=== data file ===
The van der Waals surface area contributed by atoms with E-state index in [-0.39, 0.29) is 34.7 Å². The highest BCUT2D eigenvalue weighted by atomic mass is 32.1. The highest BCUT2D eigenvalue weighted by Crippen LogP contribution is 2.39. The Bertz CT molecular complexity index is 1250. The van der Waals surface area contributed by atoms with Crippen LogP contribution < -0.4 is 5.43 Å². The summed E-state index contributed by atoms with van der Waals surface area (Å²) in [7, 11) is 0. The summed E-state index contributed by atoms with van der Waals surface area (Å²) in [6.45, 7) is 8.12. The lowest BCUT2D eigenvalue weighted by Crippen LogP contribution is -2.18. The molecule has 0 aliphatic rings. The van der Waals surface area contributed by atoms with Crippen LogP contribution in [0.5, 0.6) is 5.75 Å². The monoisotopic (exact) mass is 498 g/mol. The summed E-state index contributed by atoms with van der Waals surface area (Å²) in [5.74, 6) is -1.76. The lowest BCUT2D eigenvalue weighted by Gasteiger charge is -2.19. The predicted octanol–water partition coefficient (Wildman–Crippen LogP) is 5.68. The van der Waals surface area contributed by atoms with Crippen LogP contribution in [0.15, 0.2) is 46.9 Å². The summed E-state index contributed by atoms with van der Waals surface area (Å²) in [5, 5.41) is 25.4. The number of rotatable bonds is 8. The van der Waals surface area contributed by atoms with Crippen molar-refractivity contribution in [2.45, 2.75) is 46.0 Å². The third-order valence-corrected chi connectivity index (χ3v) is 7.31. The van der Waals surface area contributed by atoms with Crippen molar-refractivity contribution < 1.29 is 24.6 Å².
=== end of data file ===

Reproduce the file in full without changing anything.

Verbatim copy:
The van der Waals surface area contributed by atoms with E-state index in [-0.39, 0.29) is 34.7 Å². The highest BCUT2D eigenvalue weighted by atomic mass is 32.1. The highest BCUT2D eigenvalue weighted by Crippen LogP contribution is 2.39. The Bertz CT molecular complexity index is 1250. The van der Waals surface area contributed by atoms with Crippen LogP contribution < -0.4 is 5.43 Å². The summed E-state index contributed by atoms with van der Waals surface area (Å²) in [7, 11) is 0. The summed E-state index contributed by atoms with van der Waals surface area (Å²) in [6.45, 7) is 8.12. The lowest BCUT2D eigenvalue weighted by Crippen LogP contribution is -2.18. The molecule has 0 aliphatic rings. The van der Waals surface area contributed by atoms with Crippen LogP contribution in [0.5, 0.6) is 5.75 Å². The monoisotopic (exact) mass is 498 g/mol. The summed E-state index contributed by atoms with van der Waals surface area (Å²) in [5.74, 6) is -1.76. The lowest BCUT2D eigenvalue weighted by Gasteiger charge is -2.19. The predicted octanol–water partition coefficient (Wildman–Crippen LogP) is 5.68. The van der Waals surface area contributed by atoms with Crippen LogP contribution in [0.15, 0.2) is 46.9 Å². The summed E-state index contributed by atoms with van der Waals surface area (Å²) in [5, 5.41) is 25.4. The number of rotatable bonds is 8. The van der Waals surface area contributed by atoms with Crippen molar-refractivity contribution in [2.45, 2.75) is 46.0 Å². The third-order valence-corrected chi connectivity index (χ3v) is 7.31. The van der Waals surface area contributed by atoms with Crippen molar-refractivity contribution < 1.29 is 24.6 Å².